By George Hwang
On 7 Jun 2016, the Ministry of Home Affairs (“MHA”) issued a press release against foreign sponsorships of Pink Dot. Subsequently, it was reported that MHA would be reviewing the rules governing usage of Speakers’ Corner. This unprecedented move lacks sound policy reasoning.
The claim that foreign entities should not interfere with our domestic issues is superficial. Singapore’s policy against foreign interference of our media has always been premised on:
- the ideas disseminated by these foreigners are undesirable;
- the rational that foreigners have no vested interests in Singapore; and
- the decision makers of these foreign enterprises reside overseas. They are, hence, outside of our control.
By regulating the sponsorship of Pink Dot, MHA has failed to understand the difference between “foreign interference” and “corporate sponsorship” of events, be it local or foreign. The former is active, the latter is passive.
Singapore’s media censorship philosophy is based on the “powerful effects model” of the media. This means that the media has a powerful influence on a “weak” and “passive” audience. Where there are matters of national interests, it is necessary to ensure that the right information be disseminated. The basis for censoring foreign media is because they are crowding our “common space” with undesirable information.
MHA is not censoring Pink Dot. Why then should the passive sponsors be censored? Its only plausible outcome is to add to our growing list of “laughable” regulations, such as mandatory toilet flushing.
To fully understand the lack of premise for MHA’s sudden declaration we need to examine what is Pink Dot, its message, what “foreign intervention” and “corporate sponsorship” mean, our business law and who these foreign entities are.
What is Pink Dot and Its Message?
Pink Dot started in 2009. Its message was social. Unlike the Repeal377A Petition to Parliament in 2007, it was not political. So far, it has stayed on this course.
The event is a “Celebration of Love”. Its message is love and tolerance. Its purpose is to educate the public that LGBTIs are people like heterosexuals. It focusses on the person and not the sex. It emphasizes the importance of support from family and friends for the LGBTI.
There are eight years of the same message. The authorities have never prevented Pink Dot from taking place during these eight years. Therefore, the message is not the problem here. We do not need to regulate Pink Dot’s “editorial policy”.
Instances of Foreign Interference
Since independence, there have been two major incidences of foreign interference. They are:
- the restrictions on foreign publications in the mid-1980s; and
- closure of “Eastern Sun” an English daily in 1971.
The former is because the information floated have been judged to be undesirable, the latter because the “sponsorship” has been covetous. They led to amendments of our newspaper laws.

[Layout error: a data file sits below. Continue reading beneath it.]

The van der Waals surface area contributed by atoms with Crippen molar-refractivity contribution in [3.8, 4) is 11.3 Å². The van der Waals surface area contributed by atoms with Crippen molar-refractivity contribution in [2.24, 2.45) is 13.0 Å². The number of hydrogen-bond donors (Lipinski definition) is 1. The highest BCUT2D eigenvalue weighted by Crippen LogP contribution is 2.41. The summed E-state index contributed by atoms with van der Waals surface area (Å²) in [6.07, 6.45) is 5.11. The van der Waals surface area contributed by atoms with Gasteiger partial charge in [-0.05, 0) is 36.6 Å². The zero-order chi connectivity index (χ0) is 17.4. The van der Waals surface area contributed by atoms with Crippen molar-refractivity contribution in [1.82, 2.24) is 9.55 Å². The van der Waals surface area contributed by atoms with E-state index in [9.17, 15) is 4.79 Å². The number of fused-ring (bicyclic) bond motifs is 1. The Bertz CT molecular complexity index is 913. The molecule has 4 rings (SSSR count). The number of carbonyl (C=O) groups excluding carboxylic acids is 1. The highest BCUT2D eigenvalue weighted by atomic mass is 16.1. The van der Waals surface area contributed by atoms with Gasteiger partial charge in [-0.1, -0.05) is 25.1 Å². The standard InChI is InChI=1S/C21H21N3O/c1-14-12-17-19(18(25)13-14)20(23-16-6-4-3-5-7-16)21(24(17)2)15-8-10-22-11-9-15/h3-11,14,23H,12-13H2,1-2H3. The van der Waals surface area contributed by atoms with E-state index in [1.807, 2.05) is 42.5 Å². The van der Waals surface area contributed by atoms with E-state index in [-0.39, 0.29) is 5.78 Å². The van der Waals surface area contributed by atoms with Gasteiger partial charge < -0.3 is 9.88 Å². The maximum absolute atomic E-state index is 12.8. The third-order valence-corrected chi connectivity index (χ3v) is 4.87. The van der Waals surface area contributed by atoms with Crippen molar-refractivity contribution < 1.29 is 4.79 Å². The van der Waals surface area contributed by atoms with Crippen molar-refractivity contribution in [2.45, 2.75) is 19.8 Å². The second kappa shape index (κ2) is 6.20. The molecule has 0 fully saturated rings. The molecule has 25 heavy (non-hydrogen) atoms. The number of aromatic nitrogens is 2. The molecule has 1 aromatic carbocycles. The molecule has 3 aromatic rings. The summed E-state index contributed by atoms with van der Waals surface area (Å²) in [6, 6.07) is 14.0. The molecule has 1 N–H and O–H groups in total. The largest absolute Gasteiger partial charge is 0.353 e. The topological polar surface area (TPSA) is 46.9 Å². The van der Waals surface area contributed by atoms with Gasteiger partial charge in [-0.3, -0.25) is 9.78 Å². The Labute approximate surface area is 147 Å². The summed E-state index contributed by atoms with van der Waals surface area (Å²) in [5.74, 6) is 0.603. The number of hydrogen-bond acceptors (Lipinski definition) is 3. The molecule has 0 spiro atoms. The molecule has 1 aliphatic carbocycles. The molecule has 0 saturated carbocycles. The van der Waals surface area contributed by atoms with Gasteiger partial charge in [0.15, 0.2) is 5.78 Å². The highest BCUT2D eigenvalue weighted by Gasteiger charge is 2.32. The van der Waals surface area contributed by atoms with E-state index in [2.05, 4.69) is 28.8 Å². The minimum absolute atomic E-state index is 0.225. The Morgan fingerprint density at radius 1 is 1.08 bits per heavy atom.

Most would remember the run-ins with foreign media in the 1980s regarding the “right to reply” and restrictions on their circulation. The entities responsible were known but foreign. They were international newspapers with their regional headquarters based in Hong Kong. They include the Far Eastern Economic Review, the Asian Wall Street Journal, the International Herald Tribune and the Economist. The government considered some of the articles published by these newspapers as “foreign interference”.
As a result, the Newspaper and Printing Presses Act was amended in 1986 to introduce the concept of “declared foreign newspapers” to handle what was then a new “phenomenon” i.e. foreign newspapers selling en masse in Singapore.
The intention was not to suppress different views. On the contrary, it endeavoured to ensure the plurality of voices. Since newspapers have control over the channels of delivery, they have the power to restrict the government’s views from being heard. The argument for such measures is that the government should be able to reach the recipient of the newspapers’ views.
In the Eastern Sun incident, the proprietor was exposed by the government to have taken loans from Communist China for the failing newspapers. The sum alleged was $4 million with the ridiculous interest of 0.1% per annum. This was a covetous operation.
There was no law against foreign investment at that time. The editor and six senior staff of the Eastern Sun resigned because it was tinged or associated with the “black operation”. The general manager and editors of the Nanyang Siang Pau, a major Chinese daily, were detained under the Internal Security Act.
This was one of the events which led to the replacement of the Printing Presses Act 1920 with the Newspaper and Printing Presses Act in 1974. Company law was introduced and used to govern the press. Besides control on share ownership, directors of newspaper companies and chief editors have to be Singaporean. Singapore’s fragile social fabric has to be handled very carefully and can only be understood by Singaporeans.
What is Corporate Sponsorship?